100% renewable geothermal methanol

A geothermal powerplant extracts heat from Earth’s core, either exploiting natural vapour and hot water circulation, or through water injection and steam collection. The water/vapour stream is however not made of pure water but contains contaminants, in large proportions CO2. Therefore, even if fully renewable, power generation in geothermal plants releases CO2, on average about 45 gCO2/kWh.

However, CO2 concentration in flue gas is quite high, facilitating its capture. CO2 and electricity availability creates the perfect conditions for a methanol plant, as electricity allows hydrogen production through electrolysis. Carbon Recycling International (CRI) built such a unit in Grindavik, Iceland and branded its renewable methanol as vulcanol.

The main drawback of relying on a geothermal source for power, heat and CO2 is its low temperature (60-180°C), which is below the optimum temperature for the methanol reactor as well as (too) low for the separation and distillation steps. Management of excess heat from the reactor becomes critical, while compression (running on electricity) must be favoured over heating when possible (CO2 and H2 compression upstream reactor, pressurised lower distillation column).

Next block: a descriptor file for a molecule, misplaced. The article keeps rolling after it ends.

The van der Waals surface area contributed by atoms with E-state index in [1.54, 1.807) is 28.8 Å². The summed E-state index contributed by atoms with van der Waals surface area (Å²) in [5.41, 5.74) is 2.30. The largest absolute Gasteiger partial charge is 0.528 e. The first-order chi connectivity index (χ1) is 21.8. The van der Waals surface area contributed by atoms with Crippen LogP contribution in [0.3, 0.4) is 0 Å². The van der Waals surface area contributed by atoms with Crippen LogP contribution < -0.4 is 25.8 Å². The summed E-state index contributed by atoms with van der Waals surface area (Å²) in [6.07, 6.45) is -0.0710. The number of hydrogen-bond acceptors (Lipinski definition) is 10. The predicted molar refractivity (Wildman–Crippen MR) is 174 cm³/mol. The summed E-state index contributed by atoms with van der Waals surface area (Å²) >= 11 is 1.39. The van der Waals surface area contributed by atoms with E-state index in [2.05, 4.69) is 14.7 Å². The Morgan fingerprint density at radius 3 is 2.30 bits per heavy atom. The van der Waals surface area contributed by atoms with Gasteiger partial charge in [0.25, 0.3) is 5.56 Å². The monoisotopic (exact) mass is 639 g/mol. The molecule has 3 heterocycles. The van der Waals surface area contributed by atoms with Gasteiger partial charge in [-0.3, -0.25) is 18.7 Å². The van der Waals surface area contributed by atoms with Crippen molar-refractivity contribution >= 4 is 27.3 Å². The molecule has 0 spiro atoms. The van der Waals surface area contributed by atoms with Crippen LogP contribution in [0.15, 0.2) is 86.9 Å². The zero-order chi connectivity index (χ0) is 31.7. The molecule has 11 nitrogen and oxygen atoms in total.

CRI’s plant annually produces 4,000 tCH3OH, avoiding the release of 5,600 tCO2 and relying on an industrial-scale electrolysis unit fed with 100% renewable electricity (800 tH2). As a scaling perspective, the annual Icelandic consumption of crude-based fuels is ~750,000 t, mostly in cars and fishing boats, vehicles that can be converted to CH3OH use. Yet, as methanol energy content is about half that of conventional crude-based fuels, a production of ~1,500,000 tCH3OH would be required.

According to CRI’s own published figures, producing 1 ton of methanol requires:

Total energy consumption is therefore 9.5 MWh, while the energy content of 1 tCH3OH is 5.58 MWh, leading to an energy to methanol efficiency of 58.7%.

By far, the main energy consumption item is the hydrogen production with electrolysis. Applying the same general approach to a CO2 source that can (at least partially) also provide some H2 would largely improve the overall efficiency. Such source exists, notably in blast furnaces in steel plants.